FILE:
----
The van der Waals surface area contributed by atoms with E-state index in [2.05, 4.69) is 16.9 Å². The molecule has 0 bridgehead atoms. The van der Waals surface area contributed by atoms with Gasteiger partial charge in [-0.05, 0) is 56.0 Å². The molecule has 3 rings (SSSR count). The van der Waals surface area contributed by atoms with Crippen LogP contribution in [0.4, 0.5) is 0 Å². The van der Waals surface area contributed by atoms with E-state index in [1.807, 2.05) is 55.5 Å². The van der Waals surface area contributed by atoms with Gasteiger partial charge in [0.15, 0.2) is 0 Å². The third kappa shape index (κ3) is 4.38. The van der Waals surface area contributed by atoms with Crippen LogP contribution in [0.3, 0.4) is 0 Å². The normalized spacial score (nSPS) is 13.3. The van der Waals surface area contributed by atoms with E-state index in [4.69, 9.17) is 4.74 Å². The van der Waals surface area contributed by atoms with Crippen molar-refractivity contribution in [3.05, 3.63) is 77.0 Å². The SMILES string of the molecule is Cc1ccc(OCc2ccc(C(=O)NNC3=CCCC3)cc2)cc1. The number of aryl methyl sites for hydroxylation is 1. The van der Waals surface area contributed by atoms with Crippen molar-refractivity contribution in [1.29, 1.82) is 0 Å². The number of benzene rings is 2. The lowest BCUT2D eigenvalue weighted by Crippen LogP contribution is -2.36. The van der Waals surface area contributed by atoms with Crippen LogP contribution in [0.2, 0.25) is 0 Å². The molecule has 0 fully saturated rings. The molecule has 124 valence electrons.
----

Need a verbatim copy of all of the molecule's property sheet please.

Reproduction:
The van der Waals surface area contributed by atoms with E-state index in [2.05, 4.69) is 16.9 Å². The molecule has 0 bridgehead atoms. The van der Waals surface area contributed by atoms with Gasteiger partial charge in [-0.05, 0) is 56.0 Å². The molecule has 3 rings (SSSR count). The van der Waals surface area contributed by atoms with Crippen LogP contribution in [0.4, 0.5) is 0 Å². The van der Waals surface area contributed by atoms with E-state index in [1.807, 2.05) is 55.5 Å². The van der Waals surface area contributed by atoms with Gasteiger partial charge in [0.15, 0.2) is 0 Å². The third kappa shape index (κ3) is 4.38. The van der Waals surface area contributed by atoms with Crippen LogP contribution in [0.3, 0.4) is 0 Å². The normalized spacial score (nSPS) is 13.3. The van der Waals surface area contributed by atoms with E-state index in [4.69, 9.17) is 4.74 Å². The van der Waals surface area contributed by atoms with Crippen molar-refractivity contribution in [3.05, 3.63) is 77.0 Å². The SMILES string of the molecule is Cc1ccc(OCc2ccc(C(=O)NNC3=CCCC3)cc2)cc1. The number of aryl methyl sites for hydroxylation is 1. The van der Waals surface area contributed by atoms with Crippen molar-refractivity contribution in [1.29, 1.82) is 0 Å². The number of benzene rings is 2. The lowest BCUT2D eigenvalue weighted by Crippen LogP contribution is -2.36. The van der Waals surface area contributed by atoms with Crippen LogP contribution in [0.2, 0.25) is 0 Å². The molecule has 0 fully saturated rings. The molecule has 124 valence electrons.